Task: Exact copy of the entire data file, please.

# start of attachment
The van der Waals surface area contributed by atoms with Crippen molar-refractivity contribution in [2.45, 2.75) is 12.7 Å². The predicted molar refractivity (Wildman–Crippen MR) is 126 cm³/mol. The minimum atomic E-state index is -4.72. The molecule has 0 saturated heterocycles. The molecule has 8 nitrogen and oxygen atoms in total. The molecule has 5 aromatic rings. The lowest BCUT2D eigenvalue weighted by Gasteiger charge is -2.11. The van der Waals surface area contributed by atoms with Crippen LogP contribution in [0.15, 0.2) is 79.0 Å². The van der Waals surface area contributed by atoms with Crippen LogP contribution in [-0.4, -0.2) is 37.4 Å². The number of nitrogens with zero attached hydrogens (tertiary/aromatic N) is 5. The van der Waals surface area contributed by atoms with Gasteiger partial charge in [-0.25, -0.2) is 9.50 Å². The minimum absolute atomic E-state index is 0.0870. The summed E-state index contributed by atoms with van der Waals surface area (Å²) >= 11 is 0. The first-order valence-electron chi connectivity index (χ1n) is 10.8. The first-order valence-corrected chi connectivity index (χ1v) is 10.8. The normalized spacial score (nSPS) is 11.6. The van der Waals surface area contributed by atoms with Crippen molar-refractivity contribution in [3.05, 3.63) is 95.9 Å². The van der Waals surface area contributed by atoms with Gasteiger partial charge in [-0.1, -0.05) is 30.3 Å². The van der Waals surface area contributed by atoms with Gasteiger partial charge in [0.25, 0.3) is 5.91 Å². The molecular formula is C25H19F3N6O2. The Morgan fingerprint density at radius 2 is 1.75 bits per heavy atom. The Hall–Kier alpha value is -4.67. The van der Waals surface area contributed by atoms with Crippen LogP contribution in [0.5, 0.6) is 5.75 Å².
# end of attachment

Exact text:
The van der Waals surface area contributed by atoms with Crippen molar-refractivity contribution in [2.45, 2.75) is 12.7 Å². The predicted molar refractivity (Wildman–Crippen MR) is 126 cm³/mol. The minimum atomic E-state index is -4.72. The molecule has 0 saturated heterocycles. The molecule has 8 nitrogen and oxygen atoms in total. The molecule has 5 aromatic rings. The lowest BCUT2D eigenvalue weighted by Gasteiger charge is -2.11. The van der Waals surface area contributed by atoms with Crippen LogP contribution in [0.15, 0.2) is 79.0 Å². The van der Waals surface area contributed by atoms with Crippen LogP contribution in [-0.4, -0.2) is 37.4 Å². The number of nitrogens with zero attached hydrogens (tertiary/aromatic N) is 5. The van der Waals surface area contributed by atoms with Gasteiger partial charge in [-0.25, -0.2) is 9.50 Å². The minimum absolute atomic E-state index is 0.0870. The summed E-state index contributed by atoms with van der Waals surface area (Å²) >= 11 is 0. The first-order valence-electron chi connectivity index (χ1n) is 10.8. The first-order valence-corrected chi connectivity index (χ1v) is 10.8. The normalized spacial score (nSPS) is 11.6. The van der Waals surface area contributed by atoms with Crippen molar-refractivity contribution in [3.05, 3.63) is 95.9 Å². The van der Waals surface area contributed by atoms with Gasteiger partial charge in [-0.1, -0.05) is 30.3 Å². The van der Waals surface area contributed by atoms with Gasteiger partial charge in [0.25, 0.3) is 5.91 Å². The molecular formula is C25H19F3N6O2. The Morgan fingerprint density at radius 2 is 1.75 bits per heavy atom. The Hall–Kier alpha value is -4.67. The van der Waals surface area contributed by atoms with Crippen LogP contribution in [0.5, 0.6) is 5.75 Å².